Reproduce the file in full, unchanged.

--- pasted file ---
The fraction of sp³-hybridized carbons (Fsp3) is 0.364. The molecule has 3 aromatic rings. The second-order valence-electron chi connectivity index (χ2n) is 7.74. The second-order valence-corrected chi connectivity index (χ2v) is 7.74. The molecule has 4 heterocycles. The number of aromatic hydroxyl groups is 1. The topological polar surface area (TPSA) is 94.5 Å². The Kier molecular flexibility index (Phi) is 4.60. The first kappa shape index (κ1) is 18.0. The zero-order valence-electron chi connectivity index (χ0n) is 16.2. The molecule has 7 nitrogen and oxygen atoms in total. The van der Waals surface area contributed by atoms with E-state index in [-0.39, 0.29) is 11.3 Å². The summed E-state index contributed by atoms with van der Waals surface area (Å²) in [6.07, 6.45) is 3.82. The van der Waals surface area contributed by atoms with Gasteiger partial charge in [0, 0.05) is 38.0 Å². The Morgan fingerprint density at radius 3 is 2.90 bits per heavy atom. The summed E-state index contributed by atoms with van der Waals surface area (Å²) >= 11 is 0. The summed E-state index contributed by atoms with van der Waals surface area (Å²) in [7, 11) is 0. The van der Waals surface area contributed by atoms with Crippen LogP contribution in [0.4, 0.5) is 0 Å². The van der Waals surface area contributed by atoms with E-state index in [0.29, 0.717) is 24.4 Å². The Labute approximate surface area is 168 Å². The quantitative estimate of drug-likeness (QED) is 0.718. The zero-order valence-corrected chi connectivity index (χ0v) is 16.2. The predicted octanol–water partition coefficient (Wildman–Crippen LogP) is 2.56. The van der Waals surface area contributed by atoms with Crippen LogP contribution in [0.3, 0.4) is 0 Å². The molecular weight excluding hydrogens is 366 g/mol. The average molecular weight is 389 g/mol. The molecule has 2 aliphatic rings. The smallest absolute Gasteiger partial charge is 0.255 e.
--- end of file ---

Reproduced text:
The fraction of sp³-hybridized carbons (Fsp3) is 0.364. The molecule has 3 aromatic rings. The second-order valence-electron chi connectivity index (χ2n) is 7.74. The second-order valence-corrected chi connectivity index (χ2v) is 7.74. The molecule has 4 heterocycles. The number of aromatic hydroxyl groups is 1. The topological polar surface area (TPSA) is 94.5 Å². The Kier molecular flexibility index (Phi) is 4.60. The first kappa shape index (κ1) is 18.0. The zero-order valence-electron chi connectivity index (χ0n) is 16.2. The molecule has 7 nitrogen and oxygen atoms in total. The van der Waals surface area contributed by atoms with E-state index in [-0.39, 0.29) is 11.3 Å². The summed E-state index contributed by atoms with van der Waals surface area (Å²) in [6.07, 6.45) is 3.82. The van der Waals surface area contributed by atoms with Gasteiger partial charge in [0, 0.05) is 38.0 Å². The Morgan fingerprint density at radius 3 is 2.90 bits per heavy atom. The summed E-state index contributed by atoms with van der Waals surface area (Å²) >= 11 is 0. The summed E-state index contributed by atoms with van der Waals surface area (Å²) in [7, 11) is 0. The van der Waals surface area contributed by atoms with Crippen LogP contribution in [0.4, 0.5) is 0 Å². The van der Waals surface area contributed by atoms with E-state index in [0.29, 0.717) is 24.4 Å². The Labute approximate surface area is 168 Å². The quantitative estimate of drug-likeness (QED) is 0.718. The zero-order valence-corrected chi connectivity index (χ0v) is 16.2. The predicted octanol–water partition coefficient (Wildman–Crippen LogP) is 2.56. The van der Waals surface area contributed by atoms with Crippen LogP contribution in [0.3, 0.4) is 0 Å². The molecular weight excluding hydrogens is 366 g/mol. The average molecular weight is 389 g/mol. The molecule has 2 aliphatic rings. The smallest absolute Gasteiger partial charge is 0.255 e.